Count the beats of your heart not the fingers on your hand. How effective is emotional branding

Book chapter


Powell, H. (2009). Count the beats of your heart not the fingers on your hand. How effective is emotional branding. in: Emotion: New Psychosocial Perspectives Palgrave Macmillan. pp. 96-107
AuthorsPowell, H.
Abstract

The rise of the service sector in post-industrial Britain has brought with it a new requisite skill, namely, ‘emotional labour’ defined as ‘the management of feeling to create a publicly observable facial and bodily display; emotional labour is sold for a wage and therefore has an exchange value’ (Hochschild, 2003, p. 7). In this context, the financial service industries deal with our insecurities and anxieties; the travel industry our fantasies and dreams; the entertainment industries our routes of escapism. Service provision becomes foregrounded in advertising campaigns, store interactions and after-sales customer care, all of which concentrate on the management of the consumer’s emotions. This approach relies initially upon finding a point of access to the consumer’s heart and then building upon this connection through the increased personalisation of service provision. Managed successfully, it has an important value within the marketplace, namely, the generation of loyalty and trust. However, with every market sector proliferated by choice and intense competition, more brands are seeking to harness consumer constancy through access to and mobilisation of our emotions. That is to say, exploiting the capacity of the brand to make a particular emotional impact on the consumer through various points of interaction. Therefore, I would argue, a particular affective turn is now more widely recognisable within consumer culture and that the adoption of a psychosocial approach to promotional strategies will allow the examination of why some are more effective than others. In particular, such a theoretical stance is also more adept at focusing on not only on the degree to which marketers take into consideration a product’s contribution to emotional life in general, but more specifically, how promotional work might acknowledge the processes of the inner world and the irrational forces of the unconscious and apply such concepts to the pleasures of consuming and our relationships to the world of goods.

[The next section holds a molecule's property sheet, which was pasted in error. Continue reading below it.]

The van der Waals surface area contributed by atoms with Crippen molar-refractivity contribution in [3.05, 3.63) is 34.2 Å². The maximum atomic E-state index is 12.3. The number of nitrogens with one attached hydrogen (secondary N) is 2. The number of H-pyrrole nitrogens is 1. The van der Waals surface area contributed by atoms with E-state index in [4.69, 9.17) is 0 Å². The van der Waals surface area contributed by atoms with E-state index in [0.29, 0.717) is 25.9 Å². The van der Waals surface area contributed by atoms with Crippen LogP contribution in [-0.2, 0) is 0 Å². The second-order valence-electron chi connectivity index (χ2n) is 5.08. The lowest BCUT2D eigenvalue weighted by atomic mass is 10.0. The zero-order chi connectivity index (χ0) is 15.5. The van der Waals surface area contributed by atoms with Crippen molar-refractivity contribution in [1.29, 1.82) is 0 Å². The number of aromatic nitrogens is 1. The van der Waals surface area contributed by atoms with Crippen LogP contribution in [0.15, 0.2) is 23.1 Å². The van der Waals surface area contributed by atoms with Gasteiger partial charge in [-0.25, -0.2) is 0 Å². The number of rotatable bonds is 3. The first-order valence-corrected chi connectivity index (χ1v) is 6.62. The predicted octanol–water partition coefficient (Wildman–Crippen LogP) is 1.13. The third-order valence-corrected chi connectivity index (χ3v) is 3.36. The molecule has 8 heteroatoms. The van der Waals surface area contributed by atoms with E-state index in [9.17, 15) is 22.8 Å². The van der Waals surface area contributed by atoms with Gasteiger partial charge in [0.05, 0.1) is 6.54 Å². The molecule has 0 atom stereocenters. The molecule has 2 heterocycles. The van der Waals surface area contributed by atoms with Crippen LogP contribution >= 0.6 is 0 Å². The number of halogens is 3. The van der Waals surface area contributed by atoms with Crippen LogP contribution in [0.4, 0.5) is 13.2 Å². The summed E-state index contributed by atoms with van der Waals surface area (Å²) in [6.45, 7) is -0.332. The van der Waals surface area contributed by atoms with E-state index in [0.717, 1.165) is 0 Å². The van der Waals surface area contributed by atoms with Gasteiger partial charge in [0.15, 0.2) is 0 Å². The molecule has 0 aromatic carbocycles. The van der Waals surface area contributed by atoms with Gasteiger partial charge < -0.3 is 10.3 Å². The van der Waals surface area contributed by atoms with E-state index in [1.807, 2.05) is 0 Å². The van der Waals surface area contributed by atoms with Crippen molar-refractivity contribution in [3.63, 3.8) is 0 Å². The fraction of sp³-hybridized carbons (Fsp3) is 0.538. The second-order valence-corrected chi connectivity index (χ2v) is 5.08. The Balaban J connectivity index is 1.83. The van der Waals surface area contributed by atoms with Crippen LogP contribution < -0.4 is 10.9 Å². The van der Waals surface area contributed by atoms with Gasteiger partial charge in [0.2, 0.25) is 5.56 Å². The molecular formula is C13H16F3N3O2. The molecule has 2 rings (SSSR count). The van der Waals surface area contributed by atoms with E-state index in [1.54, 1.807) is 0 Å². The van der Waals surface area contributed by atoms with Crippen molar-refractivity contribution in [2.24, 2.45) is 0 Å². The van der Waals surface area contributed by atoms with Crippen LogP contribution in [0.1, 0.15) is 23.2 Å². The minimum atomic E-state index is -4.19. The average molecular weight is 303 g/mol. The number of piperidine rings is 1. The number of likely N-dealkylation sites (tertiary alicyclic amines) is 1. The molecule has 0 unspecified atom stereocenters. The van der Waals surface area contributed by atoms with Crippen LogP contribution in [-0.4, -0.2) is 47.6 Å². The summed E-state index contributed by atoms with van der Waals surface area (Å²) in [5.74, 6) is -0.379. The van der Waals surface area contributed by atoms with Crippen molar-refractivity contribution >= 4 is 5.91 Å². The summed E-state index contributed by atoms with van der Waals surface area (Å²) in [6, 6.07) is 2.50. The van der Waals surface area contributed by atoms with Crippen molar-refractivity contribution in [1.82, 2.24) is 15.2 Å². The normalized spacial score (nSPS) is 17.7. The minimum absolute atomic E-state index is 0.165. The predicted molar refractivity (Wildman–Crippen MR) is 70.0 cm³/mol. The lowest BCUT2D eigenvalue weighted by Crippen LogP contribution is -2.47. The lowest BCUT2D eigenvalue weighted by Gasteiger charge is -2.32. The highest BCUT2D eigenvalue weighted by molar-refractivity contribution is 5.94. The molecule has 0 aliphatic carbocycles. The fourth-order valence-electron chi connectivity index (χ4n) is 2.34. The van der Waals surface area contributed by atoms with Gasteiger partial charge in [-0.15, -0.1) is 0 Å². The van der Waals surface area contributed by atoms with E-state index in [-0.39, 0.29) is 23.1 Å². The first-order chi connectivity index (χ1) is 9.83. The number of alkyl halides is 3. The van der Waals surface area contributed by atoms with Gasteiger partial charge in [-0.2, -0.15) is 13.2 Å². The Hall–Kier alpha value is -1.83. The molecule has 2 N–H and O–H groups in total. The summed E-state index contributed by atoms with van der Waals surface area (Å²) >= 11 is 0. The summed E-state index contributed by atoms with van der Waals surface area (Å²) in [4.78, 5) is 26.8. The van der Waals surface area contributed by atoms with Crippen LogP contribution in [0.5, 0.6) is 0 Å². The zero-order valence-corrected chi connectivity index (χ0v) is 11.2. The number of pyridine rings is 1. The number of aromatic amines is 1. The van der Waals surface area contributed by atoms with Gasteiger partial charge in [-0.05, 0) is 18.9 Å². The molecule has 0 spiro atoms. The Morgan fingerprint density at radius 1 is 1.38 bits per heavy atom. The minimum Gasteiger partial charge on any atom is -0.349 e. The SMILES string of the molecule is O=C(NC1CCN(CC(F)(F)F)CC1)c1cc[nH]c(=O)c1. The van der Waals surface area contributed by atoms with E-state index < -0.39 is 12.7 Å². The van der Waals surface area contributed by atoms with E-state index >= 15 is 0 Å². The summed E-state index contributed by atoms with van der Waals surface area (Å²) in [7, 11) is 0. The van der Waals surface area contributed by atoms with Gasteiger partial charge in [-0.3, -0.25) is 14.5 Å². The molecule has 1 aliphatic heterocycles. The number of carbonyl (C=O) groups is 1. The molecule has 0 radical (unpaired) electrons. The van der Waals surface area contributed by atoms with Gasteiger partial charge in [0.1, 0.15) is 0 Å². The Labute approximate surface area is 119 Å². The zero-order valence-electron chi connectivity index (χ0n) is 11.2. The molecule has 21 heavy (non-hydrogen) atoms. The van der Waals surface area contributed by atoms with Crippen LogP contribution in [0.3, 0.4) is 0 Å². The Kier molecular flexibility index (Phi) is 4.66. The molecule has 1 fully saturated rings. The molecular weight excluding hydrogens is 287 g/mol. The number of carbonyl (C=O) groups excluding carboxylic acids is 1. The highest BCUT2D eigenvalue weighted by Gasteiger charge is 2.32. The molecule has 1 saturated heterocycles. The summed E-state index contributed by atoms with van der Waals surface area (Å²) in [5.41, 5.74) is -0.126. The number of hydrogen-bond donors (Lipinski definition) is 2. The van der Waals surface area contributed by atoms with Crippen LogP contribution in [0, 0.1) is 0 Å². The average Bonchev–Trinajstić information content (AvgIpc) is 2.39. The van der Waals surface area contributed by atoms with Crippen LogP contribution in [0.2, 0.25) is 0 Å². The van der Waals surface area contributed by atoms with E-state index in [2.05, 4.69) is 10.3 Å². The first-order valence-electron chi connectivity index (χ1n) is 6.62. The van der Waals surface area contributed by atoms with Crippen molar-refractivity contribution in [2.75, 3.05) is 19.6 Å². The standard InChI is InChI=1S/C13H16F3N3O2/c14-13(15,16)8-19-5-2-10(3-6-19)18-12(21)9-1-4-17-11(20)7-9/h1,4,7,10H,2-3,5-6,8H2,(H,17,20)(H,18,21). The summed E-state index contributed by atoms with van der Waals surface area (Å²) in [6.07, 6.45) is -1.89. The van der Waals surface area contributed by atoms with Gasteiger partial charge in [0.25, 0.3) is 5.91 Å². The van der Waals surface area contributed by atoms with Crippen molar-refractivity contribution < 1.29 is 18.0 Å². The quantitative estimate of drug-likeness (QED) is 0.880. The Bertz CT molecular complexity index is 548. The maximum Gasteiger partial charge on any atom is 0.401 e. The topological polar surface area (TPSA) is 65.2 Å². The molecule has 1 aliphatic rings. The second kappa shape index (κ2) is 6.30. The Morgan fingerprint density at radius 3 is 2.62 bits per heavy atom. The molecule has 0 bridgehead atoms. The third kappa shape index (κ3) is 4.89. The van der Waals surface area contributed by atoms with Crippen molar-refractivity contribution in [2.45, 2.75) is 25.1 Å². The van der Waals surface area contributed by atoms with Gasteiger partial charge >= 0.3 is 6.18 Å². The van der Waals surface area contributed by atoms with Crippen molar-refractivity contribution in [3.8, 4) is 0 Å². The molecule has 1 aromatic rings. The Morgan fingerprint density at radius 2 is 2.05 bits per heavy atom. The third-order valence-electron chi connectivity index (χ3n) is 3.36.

KeywordsEmotional Branding, Affect, Advertising, Psychoanalysis
Page range96-107
Year2009
Book titleEmotion: New Psychosocial Perspectives
PublisherPalgrave Macmillan
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Open
ISBNISBN-10 0230216854
Publication dates
Print28 Aug 2009
Publication process dates
Deposited28 Jun 2023
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https://openresearch.lsbu.ac.uk/item/91915

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